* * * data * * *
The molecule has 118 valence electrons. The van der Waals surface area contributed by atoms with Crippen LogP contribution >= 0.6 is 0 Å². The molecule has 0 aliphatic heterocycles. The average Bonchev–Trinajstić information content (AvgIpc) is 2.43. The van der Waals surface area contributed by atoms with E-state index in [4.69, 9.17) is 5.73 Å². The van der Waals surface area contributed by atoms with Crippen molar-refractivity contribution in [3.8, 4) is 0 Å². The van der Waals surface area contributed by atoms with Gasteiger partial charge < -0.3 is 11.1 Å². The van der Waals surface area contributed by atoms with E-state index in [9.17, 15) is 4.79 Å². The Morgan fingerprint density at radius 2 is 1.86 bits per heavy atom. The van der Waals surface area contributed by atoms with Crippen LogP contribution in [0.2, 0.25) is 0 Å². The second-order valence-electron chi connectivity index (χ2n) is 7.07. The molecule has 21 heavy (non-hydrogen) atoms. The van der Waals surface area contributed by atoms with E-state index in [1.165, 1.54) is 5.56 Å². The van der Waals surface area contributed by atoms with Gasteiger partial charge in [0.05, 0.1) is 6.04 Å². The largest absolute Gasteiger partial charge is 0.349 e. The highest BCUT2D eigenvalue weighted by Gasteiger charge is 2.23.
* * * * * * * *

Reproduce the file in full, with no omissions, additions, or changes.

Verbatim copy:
The molecule has 118 valence electrons. The van der Waals surface area contributed by atoms with Crippen LogP contribution >= 0.6 is 0 Å². The molecule has 0 aliphatic heterocycles. The average Bonchev–Trinajstić information content (AvgIpc) is 2.43. The van der Waals surface area contributed by atoms with E-state index in [4.69, 9.17) is 5.73 Å². The van der Waals surface area contributed by atoms with Crippen molar-refractivity contribution in [3.8, 4) is 0 Å². The van der Waals surface area contributed by atoms with Gasteiger partial charge < -0.3 is 11.1 Å². The van der Waals surface area contributed by atoms with E-state index in [9.17, 15) is 4.79 Å². The Morgan fingerprint density at radius 2 is 1.86 bits per heavy atom. The van der Waals surface area contributed by atoms with Crippen LogP contribution in [0.2, 0.25) is 0 Å². The second-order valence-electron chi connectivity index (χ2n) is 7.07. The molecule has 21 heavy (non-hydrogen) atoms. The van der Waals surface area contributed by atoms with E-state index in [1.165, 1.54) is 5.56 Å². The van der Waals surface area contributed by atoms with Gasteiger partial charge in [0.05, 0.1) is 6.04 Å². The largest absolute Gasteiger partial charge is 0.349 e. The highest BCUT2D eigenvalue weighted by Gasteiger charge is 2.23.